“For the buyers, it’s going to be miserable,” predicts Mark Zandi, chief economist at Moody’s Analytics. “We’re going to see a lot fewer home sales this spring. … In many communities, they [just] don’t have something to sell.”
The nation has been mired in a housing shortage for years, but it’s now grappling with the fewest homes for sale ever. The lack of inventory is happening at the worst possible time as more Americans are hitting their prime home-buying years—and not finding anything on the market. The COVID-19 pandemic has only accelerated the problem as buyers sought out more spacious homes.
“It’s going to be a tough market for buyers,” says Gay Cororaton, a senior economist at the National Association of Realtors®. “There are more bidders than houses out there.”
Buyers should expect to pay more for housing as prices continue accelerating by double digits. Last year, all-time-low mortgage rates helped to offset the higher prices. But buyers won’t find that relief this spring now that rates are at the brink of cracking 4%—adding potentially hundreds of dollars each month to a borrower’s mortgage payment.
That doesn’t mean it will be impossible to successfully purchase a home—it just won’t be easy.
The competition from other buyers could thin out a bit as more folks are priced out of homeownership. If there’s less demand, it could mean fewer (or at least less heated) bidding wars that don’t result in mind-boggling offers over the asking price.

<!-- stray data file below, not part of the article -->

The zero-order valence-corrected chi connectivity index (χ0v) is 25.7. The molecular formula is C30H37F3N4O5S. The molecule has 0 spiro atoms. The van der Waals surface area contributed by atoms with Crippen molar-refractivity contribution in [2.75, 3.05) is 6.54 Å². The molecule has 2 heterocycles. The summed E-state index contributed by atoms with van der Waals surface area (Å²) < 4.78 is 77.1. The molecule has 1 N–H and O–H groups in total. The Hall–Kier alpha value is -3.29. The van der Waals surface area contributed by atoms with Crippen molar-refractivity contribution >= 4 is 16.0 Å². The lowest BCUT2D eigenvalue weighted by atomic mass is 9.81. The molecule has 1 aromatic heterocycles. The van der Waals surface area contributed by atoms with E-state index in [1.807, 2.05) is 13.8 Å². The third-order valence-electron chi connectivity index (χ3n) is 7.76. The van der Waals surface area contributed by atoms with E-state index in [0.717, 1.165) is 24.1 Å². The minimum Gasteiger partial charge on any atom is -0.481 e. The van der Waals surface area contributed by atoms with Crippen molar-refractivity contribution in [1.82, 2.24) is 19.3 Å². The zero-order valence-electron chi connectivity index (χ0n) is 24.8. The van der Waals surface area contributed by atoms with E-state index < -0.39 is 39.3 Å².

“We’re going to see a bit more inventory and somewhat fewer home shoppers,” says Realtor.com® Chief Economist Danielle Hale. She anticipates more homes will go up for sale as the weather warms up. “But that might not be until the later part of the spring.”
Will home prices slow down or continue increasing this spring?
It would make sense that, as mortgage rates rise, home prices would fall or at least stabilize. Logic would suggest that there has to be some limit on how much buyers can afford to spend on housing. Right? Nonetheless, in the short term, instead of prices chilling out, they’ve been shooting up at a faster clip as home shoppers rushed into the market hoping to lock in a home at a low mortgage rate before rates rise even further.
As a result, already high prices leaped 12.9% from a year earlier in the week ending Feb. 19, according to the latest Realtor.com data.